RESULTS: Both treatments prevented T2-hyperintense lesion volume increases from baseline. Alemtuzumab was more effective than SC IFN-β-1a on most lesion-based endpoints in both studies (p < 0.05), including decreased risk of new/enlarging T2 lesions over 2 years and gadolinium-enhancing lesions at year 2. Reduced risk of new T1 lesions (p < 0.0001) and gadolinium-enhancing lesion conversion to T1-hypointense black holes (p = 0.0078) were observed with alemtuzumab vs SC IFN-β-1a in CARE-MS II. Alemtuzumab slowed brain volume loss over 2 years in CARE-MS I (p < 0.0001) and II (p = 0.012) vs SC IFN-β-1a.

CONCLUSIONS: Alemtuzumab demonstrated greater efficacy than SC IFN-β-1a on MRI endpoints in active RRMS. The superiority of alemtuzumab was more prominent during the second year of both studies. These findings complement the superior clinical efficacy of alemtuzumab over SC IFN-β-1a in RRMS.


CoI: multiple

About the author

Prof G

Professor of Neurology, Barts & The London. MS & Preventive Neurology thinker, blogger, runner, vegetable gardener, husband, father, cook and wine & food lover.


    • All depends on which league you want to play in, or are forced to play in. My neurologist is not prepared to prescribe alemtuzumab because he feels it is too risky. The sad fact of life is that there is only room for 20 teams in the premiership.

  • Prof G,

    I had my first alememtuzumab infusion 10 years ago and my second infusion 9 years ago. My annual MRI shows no disease activity. I have experienced no relapses. My EDSS has remained unchanged at 3. Would there be any benefit in asking my neuro to check my neurofilament level/s or is this only available at your clinic? Thanks.

    • Hi Anon, sorry I can't answer your question for you but I just wanted to say thank you for posting your background with alemtuzumab, because as a recent inductee to "Club MS" I really like reading stories from people who are years down the line and enjoying long-term remission. It makes it seem a little more real and achievable for me too. 🙂

    • Graves disease. Radio-active iodine treatment to kill off thyroid (no problem) and I take one tiny tablet once a day for the rest of my life. A good exchange compared to the disabling relapses before Alemtuzumab. My only regret is not getting the Alemtuzumab earlier. No relapes + stability = priceless. COI = none. JAMES – others I met during Alemtuzumab treatment have had a similar experience. Best wishes.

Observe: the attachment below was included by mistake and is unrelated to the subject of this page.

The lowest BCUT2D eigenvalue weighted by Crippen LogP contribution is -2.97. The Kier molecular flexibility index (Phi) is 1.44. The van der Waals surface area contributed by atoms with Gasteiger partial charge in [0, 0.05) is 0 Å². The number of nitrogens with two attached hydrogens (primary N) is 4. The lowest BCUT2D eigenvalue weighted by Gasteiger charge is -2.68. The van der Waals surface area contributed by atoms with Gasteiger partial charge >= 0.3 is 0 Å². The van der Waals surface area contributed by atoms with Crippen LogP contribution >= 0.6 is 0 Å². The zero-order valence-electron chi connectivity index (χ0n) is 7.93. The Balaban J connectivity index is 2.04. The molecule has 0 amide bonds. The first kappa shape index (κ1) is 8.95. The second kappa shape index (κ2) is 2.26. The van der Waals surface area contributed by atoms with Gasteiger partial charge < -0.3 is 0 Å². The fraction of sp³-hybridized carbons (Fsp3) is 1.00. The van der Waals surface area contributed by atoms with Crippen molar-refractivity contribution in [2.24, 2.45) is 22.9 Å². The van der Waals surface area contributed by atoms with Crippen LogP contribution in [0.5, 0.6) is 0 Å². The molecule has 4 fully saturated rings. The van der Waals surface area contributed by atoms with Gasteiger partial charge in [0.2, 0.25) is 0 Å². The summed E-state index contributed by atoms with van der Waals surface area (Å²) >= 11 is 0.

• Thanks for that IRON. As you say a pretty reasonable trade off.
      Now if only we can achieve the same result without the development of secondary autoimmunities such as Graves. MD and DrK are on the case.
      All the best

  • Shame for people who discover that they were not actually 'responders' after considerable time on interferon. So until true 'responders' can be identified from the start, it's a gamble. Given that the risks associated with Lemtrada are mitigated (& treatable) with monitoring and early detection, I'll hedge my bets with the treatment most likely to save my brain.

  • I'm only 8 months post-alemtuzumab, no relapses, or other side effects at this point. Today i feel like before diagnosis, I'm able to play rugby and surf like all that happened 1 year ago was a bad dream (onset + 2 relapses within 5 months). Sad thing is that at my 1 relapse I knew exactly what was going on as I had been studying neurology recently for a national exam, went straight to the Neuro ward, got an MRI and LP, (had 4 lesions on the spine and some more on the brain, including 1 on the posterior fossa) I knew I had a poor prognosis profile and wanted either alemtuzumab or a BMT frllom day 1 and got turned down, then relapsed twice in the next months and then I was cleared for alemtuzumab (on Spain its not 1 line). My advice is that if you want an aggressive treatment and your Neuro its not for it, switch, one can live with your own mistakes, but its harder to live with someone else's, I can't even blame him, his hands were and continue to be tied, I was mad for a while.